UAB study serves as ‘how to’ guide for innovative statewide stroke response system

Modeled on the state’s trauma system, the Alabama Statewide Stroke System will help improve emergency response for stroke patients.

Birmingham Fire and Rescue Service truck parked on street.The Alabama Department of Public Health and the University of Alabama at Birmingham are in the midst of a multi-year project to enhance the statewide stroke response system and are now letting other states know how to follow their lead and build their own. 

The Trauma Communications Center Coordinated Severity-Based Stroke Triage project is funded by a $2.5 million, five-year grant to UAB from the National Institute of Neurological Disorders and Stroke, one of the National Institutes of Health. The Alabama Statewide Stroke System, based on Alabama’s successful trauma response system, is unique in the United States. In a paper published in December in Frontiers of Neurology, UAB researchers have laid out their progress thus far in an effort not only to improve on Alabama’s stroke response, but to demonstrate to others how to go about it. 

“Alabama is ahead of other states in this arena, especially in stroke research,” said Toby Gropen, M.D., the James H. Halsey Jr., M.D., Endowed Professor in the Department of Neurology and director of the UAB Comprehensive Neurovascular and Stroke Center. “The project builds on the outstanding Alabama Trauma System, using that infrastructure and the lessons learned in its creation, to build a similar system to improve stroke care in the state.”

The Alabama Trauma System utilizes the Trauma Communications Center, a statewide system that constantly monitors the status of every trauma hospital in the state, allowing patients to be routed to the most appropriate facility. The Alabama Statewide Stroke System also utilizes the TCC to provide early recognition and routing of patients with stroke symptoms to the most appropriate stroke center. The Trauma Communications Center was created in 1996 by Birmingham Regional EMS System to coordinate the routing of severely injured trauma patients to the most appropriate hospital and has since grown to include a stroke system and STEMI system, regionally and across Alabama.

“It has taken a lot of steps to get to where we are now,” Gropen said. “We have trained EMS providers across the state in a stroke severity scale and updated data collection so that we can measure and track patients, including transfers.”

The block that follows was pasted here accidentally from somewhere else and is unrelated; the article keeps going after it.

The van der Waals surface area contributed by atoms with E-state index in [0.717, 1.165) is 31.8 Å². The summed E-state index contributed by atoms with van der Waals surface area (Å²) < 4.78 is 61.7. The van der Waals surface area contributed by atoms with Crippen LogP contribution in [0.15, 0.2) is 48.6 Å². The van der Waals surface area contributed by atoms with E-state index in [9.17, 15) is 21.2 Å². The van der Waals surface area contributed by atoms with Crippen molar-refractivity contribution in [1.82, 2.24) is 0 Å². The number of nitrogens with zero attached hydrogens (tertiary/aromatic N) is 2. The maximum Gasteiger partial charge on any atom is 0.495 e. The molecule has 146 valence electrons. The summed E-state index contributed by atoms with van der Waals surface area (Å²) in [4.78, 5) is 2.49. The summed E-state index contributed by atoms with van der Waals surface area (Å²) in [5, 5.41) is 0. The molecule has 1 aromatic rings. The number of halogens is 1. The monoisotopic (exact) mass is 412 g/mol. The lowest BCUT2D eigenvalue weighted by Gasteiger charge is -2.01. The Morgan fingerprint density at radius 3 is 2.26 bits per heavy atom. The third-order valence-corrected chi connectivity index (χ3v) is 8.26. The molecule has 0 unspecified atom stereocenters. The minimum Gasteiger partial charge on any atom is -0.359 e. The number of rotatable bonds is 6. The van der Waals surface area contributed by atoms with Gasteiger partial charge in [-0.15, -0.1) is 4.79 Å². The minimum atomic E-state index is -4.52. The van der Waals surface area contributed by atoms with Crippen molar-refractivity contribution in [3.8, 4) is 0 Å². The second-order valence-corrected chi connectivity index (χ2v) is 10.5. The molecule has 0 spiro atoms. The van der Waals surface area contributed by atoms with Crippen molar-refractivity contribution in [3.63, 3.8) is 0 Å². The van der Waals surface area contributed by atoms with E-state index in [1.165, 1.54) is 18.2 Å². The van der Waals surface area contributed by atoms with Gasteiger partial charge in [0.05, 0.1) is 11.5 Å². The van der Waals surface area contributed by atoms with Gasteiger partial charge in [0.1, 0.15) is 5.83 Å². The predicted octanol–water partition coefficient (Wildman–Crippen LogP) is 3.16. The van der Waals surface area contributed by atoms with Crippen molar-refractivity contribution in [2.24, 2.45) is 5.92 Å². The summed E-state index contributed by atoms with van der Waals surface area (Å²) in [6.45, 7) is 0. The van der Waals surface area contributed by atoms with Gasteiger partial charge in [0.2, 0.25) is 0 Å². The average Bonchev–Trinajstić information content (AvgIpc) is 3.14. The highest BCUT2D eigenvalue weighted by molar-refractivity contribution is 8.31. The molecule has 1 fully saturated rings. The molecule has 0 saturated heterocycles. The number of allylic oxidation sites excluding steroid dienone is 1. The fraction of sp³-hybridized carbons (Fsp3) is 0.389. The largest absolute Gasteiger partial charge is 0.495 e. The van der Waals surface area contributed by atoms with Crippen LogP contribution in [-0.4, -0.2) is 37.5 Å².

Map of AlabamaThis map shows the location of stroke centers in Alabama and adjoining areas. The system coordinates with each of the six EMS regions in Alabama to provide each patient with the right care, at the right place, at the right time. Currently, EMS crews take suspected stroke patients to the nearest stroke center. As the statewide stroke system matures, EMS providers, working with the TCC, will be better able to triage a stroke patient to the most appropriate facility, whether that is the closest hospital or a more advanced stroke center. In some circumstances, patients may be initially triaged to the nearest stroke center and then transferred to a higher-level center. 

In all cases, the project coordinates the care provided to patients with severe stroke, and importantly, the project works with regional EMS directors and providers, along with hospitals throughout Alabama, to tailor the local implementation to the needs of each region.

Gropen says there are multiple levels of stroke centers in Alabama. Comprehensive stroke centers, such as UAB, provide the highest level of care and conduct research. There are only three comprehensive stroke centers in Alabama.  

In order to improve access to mechanical thrombectomy, the ADPH is adding a new designation for thrombectomy-capable hospitals. Mechanical thrombectomy, not available in every hospital, is a treatment for stroke where an interventionist uses X-ray imaging to access and remove a blood clot in an artery. Widespread use of mechanical thrombectomy is credited in several studies with reducing deaths from strokes. 

Primary stroke centers are able to provide t-PA therapy, an effective clot-busting drug when given within a few hours of a stroke, and stroke unit care. Primary stroke centers are able to meet the needs of most stroke patients. Acute stroke ready centers can provide emergency therapy including t-PA therapy and then generally transfer patients to higher-level facilities. 

“Every one of these centers has an important role to play in the overall stroke response system,” Gropen said. “Just as we do with trauma, stroke patients are evaluated in the field and routed to the most appropriate facility. For example, some patients might be candidates for t-PA, which must be administered within four and a half hours of stroke onset. They may go to a closer hospital for that, and then be transferred to a more advanced center for additional treatment such as thrombectomy.”

Stroke is the fourth leading cause of death and the leading cause of disability in the United States. On average, someone has a stroke every 40 seconds in the United States, and someone dies from a stroke every four minutes. Gropen says the typical stroke patient will lose 2 million neurons every minute that a stroke is not treated.

“Our hope is that this project can turn into a road map for other states to do the same thing,” he said. “The need is there. We are in the middle of the stroke belt, which stretches across the entire Southeast. We believe this project will improve care and help reduce disparities in access to medical care. We will learn much that will help us drive the next steps to providing the best possible stroke care for residents of our state and region.”